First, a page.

However Mary Macarthur was a strong supporter of equal pay for women and her work during the war is testimony to this. She discovered that although the TUC had supported equal pay in policy terms since 1888, very little was done to fight for the policy in any meaningful way. Job titles were changed and adjustments made, usually of a simple type, so that the women’s work could never be declared to be the same as that of men and thus not eligible for equal pay. Hence the demand was changed by Mary and the women themselves from ‘equal pay for equal work’ to ‘equal wages to workers of equal value’. This clearly presaged the 20th century equal value demand given the disappointment of the Equal Pay legislation.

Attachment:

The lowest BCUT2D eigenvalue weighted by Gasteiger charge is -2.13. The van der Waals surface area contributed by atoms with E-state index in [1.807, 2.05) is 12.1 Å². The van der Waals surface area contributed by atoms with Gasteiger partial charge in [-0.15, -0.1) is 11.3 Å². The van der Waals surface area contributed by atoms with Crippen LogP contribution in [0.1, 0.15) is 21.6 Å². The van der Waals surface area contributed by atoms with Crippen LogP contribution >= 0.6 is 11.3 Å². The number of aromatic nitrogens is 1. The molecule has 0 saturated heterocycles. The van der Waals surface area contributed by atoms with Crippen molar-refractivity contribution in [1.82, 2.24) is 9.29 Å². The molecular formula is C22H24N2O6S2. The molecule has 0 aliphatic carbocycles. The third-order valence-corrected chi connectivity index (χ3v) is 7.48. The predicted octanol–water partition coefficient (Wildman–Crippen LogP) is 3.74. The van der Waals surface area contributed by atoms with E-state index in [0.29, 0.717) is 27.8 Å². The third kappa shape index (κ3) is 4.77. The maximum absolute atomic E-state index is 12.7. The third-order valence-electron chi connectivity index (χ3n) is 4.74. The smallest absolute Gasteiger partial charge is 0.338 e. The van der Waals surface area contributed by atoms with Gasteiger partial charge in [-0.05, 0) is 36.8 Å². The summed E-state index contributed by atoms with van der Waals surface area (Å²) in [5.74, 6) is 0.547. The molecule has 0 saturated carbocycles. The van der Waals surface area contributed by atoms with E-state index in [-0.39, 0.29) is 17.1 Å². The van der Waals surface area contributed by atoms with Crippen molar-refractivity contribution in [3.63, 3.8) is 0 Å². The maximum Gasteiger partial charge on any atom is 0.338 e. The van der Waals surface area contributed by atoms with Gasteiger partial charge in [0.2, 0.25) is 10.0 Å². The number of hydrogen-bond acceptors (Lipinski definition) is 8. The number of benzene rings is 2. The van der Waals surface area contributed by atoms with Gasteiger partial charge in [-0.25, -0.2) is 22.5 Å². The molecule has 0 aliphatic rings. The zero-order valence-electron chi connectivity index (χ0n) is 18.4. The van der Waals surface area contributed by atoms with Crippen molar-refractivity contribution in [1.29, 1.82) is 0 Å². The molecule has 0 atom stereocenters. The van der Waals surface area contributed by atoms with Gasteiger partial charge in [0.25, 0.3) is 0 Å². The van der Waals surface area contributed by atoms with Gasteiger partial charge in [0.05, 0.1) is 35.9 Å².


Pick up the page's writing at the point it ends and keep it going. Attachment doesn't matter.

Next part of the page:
In 1920 the NFWW voted to merge with the National Union of General Workers. Mary strongly supported this, but had no inkling that her union would, eventually be totally submerged within the men’s organisation. She did not live to see this unfortunate outcome. She died five months after the merger.
Despite the fact that Mary Macarthur’s father was a conservative, an anti-socialist and an opponent of trade unions, Mary, nonetheless, joined and became active in the Shop Assistants’ Union. In 1905 she, along with others, helped to launch the sweated trades’ exhibition and in 1906 formed the Anti-Sweating League. In the same year she formed, together with Margaret Bondfield (Shop Assistants’ Union) the organisation for which she is most renowned: the National Federation of Women Workers (NFWW). Without the support of the NFWW, the strike among women employed at Millwall Food Preserving Factory, and those of the Cradley Heath Chainmakers and the Kilburnie netmakers would have been doomed to failure. Relief from their starvation wages and intolerable conditions was largely due to Macarthur's able championship of their claims.